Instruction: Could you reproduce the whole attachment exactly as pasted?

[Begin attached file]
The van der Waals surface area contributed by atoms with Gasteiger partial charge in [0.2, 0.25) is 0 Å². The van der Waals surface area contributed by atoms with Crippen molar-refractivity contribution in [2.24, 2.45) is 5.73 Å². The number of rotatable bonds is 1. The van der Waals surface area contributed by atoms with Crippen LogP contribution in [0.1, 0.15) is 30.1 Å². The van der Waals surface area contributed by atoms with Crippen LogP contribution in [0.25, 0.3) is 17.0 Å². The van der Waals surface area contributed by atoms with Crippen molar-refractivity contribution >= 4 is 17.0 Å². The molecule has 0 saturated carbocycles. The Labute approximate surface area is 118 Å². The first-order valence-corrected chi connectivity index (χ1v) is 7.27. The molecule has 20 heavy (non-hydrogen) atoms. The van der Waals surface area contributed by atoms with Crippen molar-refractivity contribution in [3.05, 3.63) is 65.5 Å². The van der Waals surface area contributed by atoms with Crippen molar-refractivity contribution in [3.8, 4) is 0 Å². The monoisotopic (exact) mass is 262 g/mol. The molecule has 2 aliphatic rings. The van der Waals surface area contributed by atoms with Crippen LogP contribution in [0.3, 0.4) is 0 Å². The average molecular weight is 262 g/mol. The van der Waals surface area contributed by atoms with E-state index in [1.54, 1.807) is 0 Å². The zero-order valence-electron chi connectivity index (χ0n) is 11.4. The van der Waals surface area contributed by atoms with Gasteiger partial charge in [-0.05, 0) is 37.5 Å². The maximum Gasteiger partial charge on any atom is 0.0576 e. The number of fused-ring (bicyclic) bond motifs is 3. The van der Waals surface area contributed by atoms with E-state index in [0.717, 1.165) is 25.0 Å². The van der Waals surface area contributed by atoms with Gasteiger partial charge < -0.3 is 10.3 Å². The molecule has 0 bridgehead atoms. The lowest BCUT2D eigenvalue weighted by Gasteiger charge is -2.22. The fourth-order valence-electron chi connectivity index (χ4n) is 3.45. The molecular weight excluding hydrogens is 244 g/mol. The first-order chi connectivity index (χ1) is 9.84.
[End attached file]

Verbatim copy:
The van der Waals surface area contributed by atoms with Gasteiger partial charge in [0.2, 0.25) is 0 Å². The van der Waals surface area contributed by atoms with Crippen molar-refractivity contribution in [2.24, 2.45) is 5.73 Å². The number of rotatable bonds is 1. The van der Waals surface area contributed by atoms with Crippen LogP contribution in [0.1, 0.15) is 30.1 Å². The van der Waals surface area contributed by atoms with Crippen LogP contribution in [0.25, 0.3) is 17.0 Å². The van der Waals surface area contributed by atoms with Crippen molar-refractivity contribution >= 4 is 17.0 Å². The molecule has 0 saturated carbocycles. The Labute approximate surface area is 118 Å². The first-order valence-corrected chi connectivity index (χ1v) is 7.27. The molecule has 20 heavy (non-hydrogen) atoms. The van der Waals surface area contributed by atoms with Crippen molar-refractivity contribution in [3.05, 3.63) is 65.5 Å². The van der Waals surface area contributed by atoms with Crippen molar-refractivity contribution in [3.8, 4) is 0 Å². The monoisotopic (exact) mass is 262 g/mol. The molecule has 2 aliphatic rings. The van der Waals surface area contributed by atoms with Crippen LogP contribution in [0.3, 0.4) is 0 Å². The average molecular weight is 262 g/mol. The van der Waals surface area contributed by atoms with E-state index in [1.54, 1.807) is 0 Å². The zero-order valence-electron chi connectivity index (χ0n) is 11.4. The van der Waals surface area contributed by atoms with Gasteiger partial charge in [-0.05, 0) is 37.5 Å². The maximum Gasteiger partial charge on any atom is 0.0576 e. The number of fused-ring (bicyclic) bond motifs is 3. The van der Waals surface area contributed by atoms with E-state index in [0.717, 1.165) is 25.0 Å². The van der Waals surface area contributed by atoms with Gasteiger partial charge < -0.3 is 10.3 Å². The molecule has 0 bridgehead atoms. The lowest BCUT2D eigenvalue weighted by Gasteiger charge is -2.22. The fourth-order valence-electron chi connectivity index (χ4n) is 3.45. The molecular weight excluding hydrogens is 244 g/mol. The first-order chi connectivity index (χ1) is 9.84.